Melissa McCarthy is a genius. Her ability to make people laugh comes through in important and original ways. First, it’s physical. She uses her body to kick, climb and roll with a power we don’t often see afforded to female protagonists, especially not those with larger bodies. When she falls down the stairs or gets flung from a couch bed, she’s like a Looney Toon turned human. Second, it’s verbal. Her gift at spewing insults takes on poetic proportions. “If you don’t get off my back,” she says to one cookie-selling mom, “I’m gonna shove a box of chocolate clusters up that tight ass of yours.” From Bridesmaids (2011) to Spy (2015), McCarthy has evolved into her own brand of comic dynamite. With money to spend and a terrific cast at their disposal, Universal had the potential to make The Boss into a film as lovable as its star. Instead, The Boss is a rehash of Troop Beverly Hills and not even a performer like McCarthy can distract us from the misery of a recycled plot and tedious script.

McCarthy’s fall from grace is especially painful because the film’s set-up is perfect. The wonderfully named Michelle Darnell (McCarthy) is the millionaire you’ve probably seen her smoking a cigar on count less posters currently plastered to the background of our lives. With her red wig, ludicrous wealth and outsized ego, she’s like a combination of Donald Trump, King Louis XVI and Outkast on their Speakerboxxx/The Love Below album cover. Having seen McCarthy as a cop (The Heat), a criminal (Identity Thief) and a penniless road tripper (Tammy), the prospect of seeing her with a 10-digit income is welcome change. In light of the economic crisis, there’s also never been a better time to mock the 1%.

Yet The Boss privileges spectacle over the authentic, improvisational humor that made McCarthy such a magnetic performer in the first place. The film opens with an unnecessary flashback to young Michelle as she’s repeatedly dropped off at an all-girls convent school while ‘80s pop plays in the background. The scene is so quick and loud that it’s hard to tell what’s even happening. The montage is an attempt at explaining Michelle’s acerbic nature as an adult, but rather than explore why she was handed over to a nunnery and essentially abandoned by her parents, a stream of pyrotechnics explodes. Michelle is a fully-grown woman, riding into a sports stadium on a hovercraft. She shouts about wealth and power, but it’s hard to pay attention in light of the confusion we feel. Is Michelle a motivational speaker? A mogul? A wolf of Wall Street? All we know is that she’s rich and that she looks like Paula Deen.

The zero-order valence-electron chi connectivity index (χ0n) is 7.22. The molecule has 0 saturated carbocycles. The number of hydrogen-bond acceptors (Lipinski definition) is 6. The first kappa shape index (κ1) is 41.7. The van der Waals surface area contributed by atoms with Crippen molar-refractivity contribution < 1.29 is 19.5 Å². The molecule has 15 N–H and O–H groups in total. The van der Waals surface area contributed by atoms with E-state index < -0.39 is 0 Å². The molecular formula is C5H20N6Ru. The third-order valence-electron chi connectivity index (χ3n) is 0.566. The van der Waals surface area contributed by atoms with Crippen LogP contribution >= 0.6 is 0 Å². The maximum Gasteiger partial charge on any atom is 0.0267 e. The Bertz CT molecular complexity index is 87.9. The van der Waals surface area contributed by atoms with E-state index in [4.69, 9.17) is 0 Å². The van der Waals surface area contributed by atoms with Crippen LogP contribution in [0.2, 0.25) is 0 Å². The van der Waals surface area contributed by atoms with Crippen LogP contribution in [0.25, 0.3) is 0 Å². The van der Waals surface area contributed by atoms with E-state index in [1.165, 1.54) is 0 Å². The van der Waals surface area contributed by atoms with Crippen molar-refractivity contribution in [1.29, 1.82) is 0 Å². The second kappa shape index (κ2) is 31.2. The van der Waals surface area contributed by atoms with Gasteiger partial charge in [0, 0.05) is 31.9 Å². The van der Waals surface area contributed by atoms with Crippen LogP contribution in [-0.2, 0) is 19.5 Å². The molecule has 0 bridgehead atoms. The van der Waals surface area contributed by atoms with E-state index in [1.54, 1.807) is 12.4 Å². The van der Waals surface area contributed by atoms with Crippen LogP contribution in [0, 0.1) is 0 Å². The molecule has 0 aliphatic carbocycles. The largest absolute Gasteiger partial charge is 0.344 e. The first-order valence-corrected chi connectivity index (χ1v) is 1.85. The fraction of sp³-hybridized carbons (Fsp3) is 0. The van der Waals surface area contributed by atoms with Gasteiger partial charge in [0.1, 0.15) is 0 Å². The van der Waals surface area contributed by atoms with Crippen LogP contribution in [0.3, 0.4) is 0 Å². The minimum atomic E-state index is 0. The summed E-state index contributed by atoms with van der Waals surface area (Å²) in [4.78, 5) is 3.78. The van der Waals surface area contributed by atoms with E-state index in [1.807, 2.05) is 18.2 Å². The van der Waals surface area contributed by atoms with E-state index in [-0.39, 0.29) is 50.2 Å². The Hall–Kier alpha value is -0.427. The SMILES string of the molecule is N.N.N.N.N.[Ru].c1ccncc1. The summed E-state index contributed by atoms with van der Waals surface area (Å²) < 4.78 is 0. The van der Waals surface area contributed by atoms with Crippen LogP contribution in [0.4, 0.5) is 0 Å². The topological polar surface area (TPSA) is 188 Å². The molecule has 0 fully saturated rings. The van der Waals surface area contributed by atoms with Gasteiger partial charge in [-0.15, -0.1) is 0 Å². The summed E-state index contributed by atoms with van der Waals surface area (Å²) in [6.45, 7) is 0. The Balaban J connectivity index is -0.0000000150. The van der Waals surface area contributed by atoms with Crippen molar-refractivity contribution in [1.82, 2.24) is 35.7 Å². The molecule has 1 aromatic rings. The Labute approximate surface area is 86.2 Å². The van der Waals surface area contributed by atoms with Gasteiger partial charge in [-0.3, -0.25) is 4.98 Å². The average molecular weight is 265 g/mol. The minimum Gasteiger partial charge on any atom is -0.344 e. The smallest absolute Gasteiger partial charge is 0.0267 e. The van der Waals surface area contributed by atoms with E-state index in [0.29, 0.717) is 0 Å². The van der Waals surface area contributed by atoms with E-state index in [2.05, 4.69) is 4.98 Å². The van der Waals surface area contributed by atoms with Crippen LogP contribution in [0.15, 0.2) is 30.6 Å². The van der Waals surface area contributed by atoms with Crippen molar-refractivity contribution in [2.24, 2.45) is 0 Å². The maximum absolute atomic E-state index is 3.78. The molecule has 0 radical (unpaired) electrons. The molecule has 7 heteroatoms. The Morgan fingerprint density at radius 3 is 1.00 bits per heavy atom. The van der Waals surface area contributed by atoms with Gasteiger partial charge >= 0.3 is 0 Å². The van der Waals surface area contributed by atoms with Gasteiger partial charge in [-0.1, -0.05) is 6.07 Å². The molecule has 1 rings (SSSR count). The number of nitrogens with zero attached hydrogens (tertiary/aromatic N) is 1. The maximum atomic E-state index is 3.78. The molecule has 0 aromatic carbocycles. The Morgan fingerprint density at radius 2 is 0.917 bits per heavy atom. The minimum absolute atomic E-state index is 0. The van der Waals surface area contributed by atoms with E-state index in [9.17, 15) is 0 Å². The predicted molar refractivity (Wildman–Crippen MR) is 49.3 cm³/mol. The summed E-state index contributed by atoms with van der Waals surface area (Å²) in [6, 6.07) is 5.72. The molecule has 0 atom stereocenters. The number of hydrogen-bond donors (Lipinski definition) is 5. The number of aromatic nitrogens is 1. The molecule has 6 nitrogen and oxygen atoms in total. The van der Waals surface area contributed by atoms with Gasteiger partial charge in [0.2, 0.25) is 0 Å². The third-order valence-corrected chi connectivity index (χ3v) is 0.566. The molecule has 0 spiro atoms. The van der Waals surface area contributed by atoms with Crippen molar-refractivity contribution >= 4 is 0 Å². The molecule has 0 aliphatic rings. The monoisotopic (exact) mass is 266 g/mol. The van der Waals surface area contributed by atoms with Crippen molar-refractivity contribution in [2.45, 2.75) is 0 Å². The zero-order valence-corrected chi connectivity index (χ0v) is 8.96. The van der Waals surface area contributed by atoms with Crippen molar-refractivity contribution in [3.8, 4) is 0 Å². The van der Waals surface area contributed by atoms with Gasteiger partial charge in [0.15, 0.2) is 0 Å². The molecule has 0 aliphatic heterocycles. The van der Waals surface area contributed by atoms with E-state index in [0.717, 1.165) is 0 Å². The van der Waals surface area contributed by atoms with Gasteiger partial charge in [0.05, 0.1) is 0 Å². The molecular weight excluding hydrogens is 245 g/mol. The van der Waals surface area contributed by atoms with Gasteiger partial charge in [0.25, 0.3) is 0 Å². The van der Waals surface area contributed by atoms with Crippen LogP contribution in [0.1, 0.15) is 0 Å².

Claire (Kristin Bell) swoops in as the tireless assistant that’s walked over like one of Michelle’s Persian rugs. She’s also a single mother, but Michelle can’t believe it (“Was that through intercourse?”). While Claire whitens Michelle’s teeth, Cedric Yarbrough, the great comic actor of “Reno 911!” supplies a wasted cameo. The extended riff he shares with Michelle about “Who’s on baseball” is one of hundreds of jokes that simply don’t work. The film’s IQ-level is apparently microscopic.

When Michelle’s insider trading is exposed by longtime nemesis Renault (Peter Dinklage), it’s Claire who reluctantly allows the newly poor and unemployable Michelle to stay at her apartment. Here, McCarthy and husband-director Ben Falcone enter ripe territory for comedy. Claire’s middle-class lifestyle could have exposed Michelle’s deluded naiveté in the vein of “The Simple Life,” the reality show starring Paris Hilton and Nicole Ritchie as millionaires who move in with “regular” people. But Claire’s character is weak and Kristen Bell simply doesn’t have the comic presence to match McCarthy’s.

A new dynamic begins to form when we meet Claire’s daughter Rachel (Ella Anderson). Claire is an earnest, working mother, and in her small apartment there is chaos but also real love. A bond grows between the women and it’s lovely to watch. Michelle partners with Claire and they form a business selling brownies. They’re aided by Rachel and a gang of goals poached from the local Dandelion Troop. Since Claire still has to work, Michelle starts taking Rachel to school and even babysits her at night, albeit with Texas Chainsaw Massacre in the background. Their precious non-normative family unit is disrupted by the ugly head of Hollywood convention. Claire starts dating an aw-shucks good guy (Tyler Labine) and their romance is as exciting as a plank of wood. Michelle freaks out about her emotional repression. Renault returns for revenge. A finale involving swords happens and I’d tell you more it was so boring that I zoned out.

The Boss is a zany comedy held together by trite lessons about “taking risks” and a relentless merry-go-round of gags that are neither clever nor funny. We can only hope that McCarthy’s next crass weirdo has more room to grow—and push, and kick, and spill and fall.

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